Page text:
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UNHEALTHY DEFINITIONS: No matter where in the world we live, our lives are directly affected by the health of our oceans. But our oceans are sick, and have been for a while.
So what’s keeping them from bouncing back to full health? It’s partly down to no one agreeing on what a healthy ocean looks like, making it hard to settle on the best course of action.
Although there are several accepted ways of measuring ocean health, they each have a different focus. None get to grips with the intricacies of how human health and well-being are linked to and influence the preservation of these giant bodies of saltwater.
In a perspective paper recently published in One Earth, centre researcher Thorsten Blenckner together with an international team of colleagues unpack the confusion surrounding the term “ocean health”.
They call for a wider definition of the term in order to move forward with measures that can restore a healthy ocean and protect human health and well-being.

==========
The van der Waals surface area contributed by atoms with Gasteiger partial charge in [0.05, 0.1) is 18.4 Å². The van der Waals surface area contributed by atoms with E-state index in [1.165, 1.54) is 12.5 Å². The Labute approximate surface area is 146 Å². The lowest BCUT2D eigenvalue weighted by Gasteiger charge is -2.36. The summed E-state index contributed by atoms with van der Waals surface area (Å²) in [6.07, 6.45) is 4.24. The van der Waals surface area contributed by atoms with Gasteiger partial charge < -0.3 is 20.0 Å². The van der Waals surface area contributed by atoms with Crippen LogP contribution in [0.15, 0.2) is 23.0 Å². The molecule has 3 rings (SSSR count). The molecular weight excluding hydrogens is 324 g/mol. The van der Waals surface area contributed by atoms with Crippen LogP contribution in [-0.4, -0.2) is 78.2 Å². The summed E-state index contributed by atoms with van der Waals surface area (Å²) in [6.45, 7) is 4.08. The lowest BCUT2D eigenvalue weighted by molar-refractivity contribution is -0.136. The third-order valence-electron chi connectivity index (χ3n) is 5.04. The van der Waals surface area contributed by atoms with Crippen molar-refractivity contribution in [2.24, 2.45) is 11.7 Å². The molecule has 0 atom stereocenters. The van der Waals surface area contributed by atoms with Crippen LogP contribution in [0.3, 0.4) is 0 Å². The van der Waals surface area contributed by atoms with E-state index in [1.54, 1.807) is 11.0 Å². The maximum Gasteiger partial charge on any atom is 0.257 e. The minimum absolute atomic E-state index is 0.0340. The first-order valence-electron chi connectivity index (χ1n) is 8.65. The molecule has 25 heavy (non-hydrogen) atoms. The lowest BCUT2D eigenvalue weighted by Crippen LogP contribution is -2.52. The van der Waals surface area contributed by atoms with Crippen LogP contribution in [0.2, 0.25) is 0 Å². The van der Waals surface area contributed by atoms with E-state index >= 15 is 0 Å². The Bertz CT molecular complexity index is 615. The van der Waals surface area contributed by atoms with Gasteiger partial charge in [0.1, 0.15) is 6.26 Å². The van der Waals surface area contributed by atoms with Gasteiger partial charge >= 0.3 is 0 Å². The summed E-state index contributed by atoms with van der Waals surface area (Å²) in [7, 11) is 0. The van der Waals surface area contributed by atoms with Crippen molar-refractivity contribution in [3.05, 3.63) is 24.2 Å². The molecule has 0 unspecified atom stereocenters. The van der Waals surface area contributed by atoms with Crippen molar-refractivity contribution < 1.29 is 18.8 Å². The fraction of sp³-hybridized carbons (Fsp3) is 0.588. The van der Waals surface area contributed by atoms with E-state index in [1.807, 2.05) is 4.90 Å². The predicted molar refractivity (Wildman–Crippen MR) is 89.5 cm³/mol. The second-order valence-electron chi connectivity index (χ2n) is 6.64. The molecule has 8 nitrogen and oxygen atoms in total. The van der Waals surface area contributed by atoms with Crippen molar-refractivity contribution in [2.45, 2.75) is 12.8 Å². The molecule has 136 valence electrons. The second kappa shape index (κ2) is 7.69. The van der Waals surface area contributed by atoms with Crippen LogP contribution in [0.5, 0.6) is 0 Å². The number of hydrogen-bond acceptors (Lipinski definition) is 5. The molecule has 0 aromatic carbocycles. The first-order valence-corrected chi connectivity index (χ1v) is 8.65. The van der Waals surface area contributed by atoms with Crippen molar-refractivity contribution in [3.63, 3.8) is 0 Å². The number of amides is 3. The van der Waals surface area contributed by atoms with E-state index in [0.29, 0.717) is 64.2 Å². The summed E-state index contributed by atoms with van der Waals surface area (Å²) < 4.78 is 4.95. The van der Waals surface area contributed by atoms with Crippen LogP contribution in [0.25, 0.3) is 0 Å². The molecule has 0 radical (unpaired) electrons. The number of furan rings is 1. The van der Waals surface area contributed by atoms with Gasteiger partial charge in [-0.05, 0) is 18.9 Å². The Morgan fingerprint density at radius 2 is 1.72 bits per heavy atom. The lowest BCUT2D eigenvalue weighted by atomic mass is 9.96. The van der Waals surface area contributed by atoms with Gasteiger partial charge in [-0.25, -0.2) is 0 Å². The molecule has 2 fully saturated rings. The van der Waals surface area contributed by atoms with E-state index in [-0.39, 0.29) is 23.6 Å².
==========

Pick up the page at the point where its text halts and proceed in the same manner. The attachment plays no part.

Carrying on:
Only with a clear ocean health concept together with transdisciplinary research we can restore healthy oceans.
Thorsten Blenckner, co-author
Current understandings used to guide policies to protect ocean health only partially capture the broader social components of our relationship with the ocean.
“There are tough decisions to be taken,” says Blenckner.
“Do we actively intervene with controversial conservation measures to stop coral reefs bleaching in the Great Barrier Reef? We can only make these kinds of decisions when we agree on a definition and a target of a healthy ocean that goes beyond jobs and livelihoods to integrate ethical values, human health and well-being, along with traditional marine ecosystem services.”
Franke, A., Blenckner, T., Duarte, C.M., et.al. 2020. Operationalizing Ocean Health: Toward Integrated Research on Ocean Health and Recovery to Achieve Ocean Sustainability. One Earth, Perspective, Vol. 2, Issue 6, P557-565, June 19, 2020
For more information about the study, please contact co-author Thorsten Blenckner:
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